The truth in selling science, and the drama of adapting it for television
Watkins, Edward Matthew.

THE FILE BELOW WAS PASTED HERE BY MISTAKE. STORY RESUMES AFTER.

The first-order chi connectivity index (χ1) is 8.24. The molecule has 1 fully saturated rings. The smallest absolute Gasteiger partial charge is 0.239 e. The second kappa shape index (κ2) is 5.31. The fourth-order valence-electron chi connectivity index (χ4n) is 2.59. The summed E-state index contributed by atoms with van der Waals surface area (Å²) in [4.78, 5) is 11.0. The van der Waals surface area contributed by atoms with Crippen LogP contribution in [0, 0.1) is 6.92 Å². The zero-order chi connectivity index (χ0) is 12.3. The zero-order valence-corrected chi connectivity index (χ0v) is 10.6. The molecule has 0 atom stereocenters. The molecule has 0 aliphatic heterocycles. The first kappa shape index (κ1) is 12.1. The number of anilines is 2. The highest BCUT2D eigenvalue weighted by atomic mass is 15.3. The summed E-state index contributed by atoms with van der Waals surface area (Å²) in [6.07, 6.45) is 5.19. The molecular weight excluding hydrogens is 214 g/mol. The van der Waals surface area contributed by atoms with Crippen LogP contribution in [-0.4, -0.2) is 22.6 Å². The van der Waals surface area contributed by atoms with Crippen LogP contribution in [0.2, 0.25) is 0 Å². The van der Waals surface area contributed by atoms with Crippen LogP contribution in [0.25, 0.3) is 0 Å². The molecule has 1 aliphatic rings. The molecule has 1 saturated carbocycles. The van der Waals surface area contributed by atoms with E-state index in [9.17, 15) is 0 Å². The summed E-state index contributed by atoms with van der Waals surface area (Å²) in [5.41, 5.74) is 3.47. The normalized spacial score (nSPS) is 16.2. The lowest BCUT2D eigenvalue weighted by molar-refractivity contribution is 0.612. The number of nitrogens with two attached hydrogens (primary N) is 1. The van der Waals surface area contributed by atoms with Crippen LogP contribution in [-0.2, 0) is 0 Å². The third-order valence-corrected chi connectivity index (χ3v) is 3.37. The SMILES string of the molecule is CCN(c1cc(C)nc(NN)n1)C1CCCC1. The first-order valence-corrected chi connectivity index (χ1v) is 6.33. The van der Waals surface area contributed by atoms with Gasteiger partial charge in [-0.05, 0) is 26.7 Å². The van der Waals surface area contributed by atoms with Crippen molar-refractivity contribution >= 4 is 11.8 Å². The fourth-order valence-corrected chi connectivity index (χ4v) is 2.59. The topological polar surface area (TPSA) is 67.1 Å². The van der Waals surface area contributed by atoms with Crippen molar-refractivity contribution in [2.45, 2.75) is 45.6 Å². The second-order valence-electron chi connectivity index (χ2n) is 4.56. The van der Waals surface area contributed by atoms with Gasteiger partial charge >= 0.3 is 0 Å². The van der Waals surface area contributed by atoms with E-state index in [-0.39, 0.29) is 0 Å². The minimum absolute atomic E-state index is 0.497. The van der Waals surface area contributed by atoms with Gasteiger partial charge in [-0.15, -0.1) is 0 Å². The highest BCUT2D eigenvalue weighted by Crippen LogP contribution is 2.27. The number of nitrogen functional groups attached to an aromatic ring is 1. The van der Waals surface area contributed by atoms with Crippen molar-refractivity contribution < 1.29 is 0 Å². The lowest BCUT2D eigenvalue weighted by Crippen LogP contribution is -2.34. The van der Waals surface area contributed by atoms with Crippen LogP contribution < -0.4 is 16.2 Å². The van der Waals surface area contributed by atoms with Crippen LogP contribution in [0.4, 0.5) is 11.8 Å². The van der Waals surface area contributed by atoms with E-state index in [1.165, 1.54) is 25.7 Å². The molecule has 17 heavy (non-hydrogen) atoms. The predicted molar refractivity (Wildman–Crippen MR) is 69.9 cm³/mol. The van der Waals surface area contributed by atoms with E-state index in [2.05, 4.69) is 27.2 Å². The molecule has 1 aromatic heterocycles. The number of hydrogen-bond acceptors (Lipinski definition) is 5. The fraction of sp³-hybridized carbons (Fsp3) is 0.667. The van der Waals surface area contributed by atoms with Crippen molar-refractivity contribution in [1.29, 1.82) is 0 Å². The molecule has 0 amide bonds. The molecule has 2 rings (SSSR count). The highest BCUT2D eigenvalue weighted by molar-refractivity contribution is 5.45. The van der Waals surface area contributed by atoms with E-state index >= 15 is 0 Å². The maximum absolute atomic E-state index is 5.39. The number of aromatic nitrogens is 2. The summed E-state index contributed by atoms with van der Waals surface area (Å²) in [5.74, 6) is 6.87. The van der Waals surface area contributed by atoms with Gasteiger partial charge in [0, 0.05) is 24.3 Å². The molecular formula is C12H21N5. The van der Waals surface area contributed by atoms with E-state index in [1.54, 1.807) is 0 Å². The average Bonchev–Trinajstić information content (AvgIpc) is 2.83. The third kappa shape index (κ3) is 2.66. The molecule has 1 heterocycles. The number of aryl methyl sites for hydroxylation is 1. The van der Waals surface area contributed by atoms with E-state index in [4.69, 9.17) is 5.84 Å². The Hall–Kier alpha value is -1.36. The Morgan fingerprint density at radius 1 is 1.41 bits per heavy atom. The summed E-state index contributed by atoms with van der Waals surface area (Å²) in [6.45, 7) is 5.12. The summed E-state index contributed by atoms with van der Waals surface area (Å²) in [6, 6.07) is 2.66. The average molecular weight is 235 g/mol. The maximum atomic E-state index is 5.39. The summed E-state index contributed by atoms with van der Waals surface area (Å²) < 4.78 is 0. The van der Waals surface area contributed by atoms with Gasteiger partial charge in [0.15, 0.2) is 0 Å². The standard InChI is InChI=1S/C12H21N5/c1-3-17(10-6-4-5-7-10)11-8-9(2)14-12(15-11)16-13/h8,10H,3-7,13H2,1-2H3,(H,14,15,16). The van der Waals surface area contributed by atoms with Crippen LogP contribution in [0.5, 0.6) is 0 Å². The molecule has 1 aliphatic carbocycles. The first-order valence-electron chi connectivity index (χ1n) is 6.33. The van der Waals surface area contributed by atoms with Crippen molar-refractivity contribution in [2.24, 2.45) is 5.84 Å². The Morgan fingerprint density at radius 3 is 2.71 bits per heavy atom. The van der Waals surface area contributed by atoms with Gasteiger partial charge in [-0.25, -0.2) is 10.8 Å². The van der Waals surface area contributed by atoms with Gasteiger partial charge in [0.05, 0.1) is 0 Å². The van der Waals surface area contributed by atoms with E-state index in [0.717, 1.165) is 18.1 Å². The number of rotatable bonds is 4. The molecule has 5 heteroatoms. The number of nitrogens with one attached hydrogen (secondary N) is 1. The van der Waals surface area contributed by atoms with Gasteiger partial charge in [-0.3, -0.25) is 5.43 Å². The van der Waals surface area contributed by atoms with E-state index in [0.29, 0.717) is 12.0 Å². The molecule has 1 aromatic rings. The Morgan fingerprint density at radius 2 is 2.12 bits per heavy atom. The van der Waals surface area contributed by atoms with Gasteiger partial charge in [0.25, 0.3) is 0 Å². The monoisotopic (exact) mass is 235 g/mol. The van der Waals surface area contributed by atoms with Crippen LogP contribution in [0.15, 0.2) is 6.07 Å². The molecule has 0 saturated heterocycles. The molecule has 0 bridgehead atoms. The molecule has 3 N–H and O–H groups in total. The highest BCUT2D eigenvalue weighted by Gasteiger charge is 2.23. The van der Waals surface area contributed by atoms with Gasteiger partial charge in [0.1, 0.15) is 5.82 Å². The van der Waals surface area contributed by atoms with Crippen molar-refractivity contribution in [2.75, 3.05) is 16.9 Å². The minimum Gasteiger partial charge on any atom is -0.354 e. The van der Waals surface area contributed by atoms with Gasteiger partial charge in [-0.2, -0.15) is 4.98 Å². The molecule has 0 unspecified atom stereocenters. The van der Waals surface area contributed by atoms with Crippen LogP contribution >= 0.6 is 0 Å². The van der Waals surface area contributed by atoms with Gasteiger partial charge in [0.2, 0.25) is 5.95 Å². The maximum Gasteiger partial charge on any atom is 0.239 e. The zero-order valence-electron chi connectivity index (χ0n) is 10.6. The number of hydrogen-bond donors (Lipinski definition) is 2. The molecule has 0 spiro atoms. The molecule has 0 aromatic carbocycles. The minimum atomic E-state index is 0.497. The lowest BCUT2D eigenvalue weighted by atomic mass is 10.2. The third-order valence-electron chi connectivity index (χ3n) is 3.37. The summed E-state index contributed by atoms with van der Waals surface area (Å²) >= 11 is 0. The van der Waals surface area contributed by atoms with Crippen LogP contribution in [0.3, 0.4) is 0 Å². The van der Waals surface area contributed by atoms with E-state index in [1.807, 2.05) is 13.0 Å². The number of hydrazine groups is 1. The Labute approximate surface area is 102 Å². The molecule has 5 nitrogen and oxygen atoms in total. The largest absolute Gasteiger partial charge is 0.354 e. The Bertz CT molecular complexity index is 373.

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The path from science text to science television show is a rocky one. The fragmentation of the television market place with the growth of cable television has pushed science documentaries into a headlong pursuit for higher viewer ratings in a medium dominated by works of fiction. In response to this, science documentary has steadily been pushed to alter the techniques it uses, and adapt its content to become more dramatic. Varying market pressures have led to the rise of two dominant methods of dramatization; narrative imposition and visual spectacle (typically CGI). However, in addition to making science shows more dramatic these two techniques have acted to create a hybridized format, blending subjective speculation with traditional expositional documentary techniques. The result of such hybridization has been to blur the lines between fact and fiction and to allow for the creation of dubious subjunctive documentaries, and almost entirely fictive narrative documentaries. This has acted to uphold the cultural practice of misinterpreting science in order to support fantasy and fiction, and has led to a rise in pseudoscience, which could be potentially very damaging to society. The growth in the public misinterpretation of science could leave our societies woefully unprepared to make informed decisions about the future. To avoid this, I suggest that we find ways to adapt science for television that are more accurate in showing the true nature of science. Instead of bending science to conform to preconceived, linear dramatic narratives, I suggest we look at alternative narratives such as those seen in discursive 'essay' films. And, instead of stretching spectacle and visualization so far as to create fantastical dramatic fictional worlds, I believe we should focus on creating shows that use metaphor and analogy to help us visualize the real, hidden nature of science. By utilizing scientists as guides and peers rather than as heroes and elitists, by choosing discourse over teleology, and by incorporating visually rich metaphors and analogies into science shows, we can render the strange and unfamiliar understandable and engaging.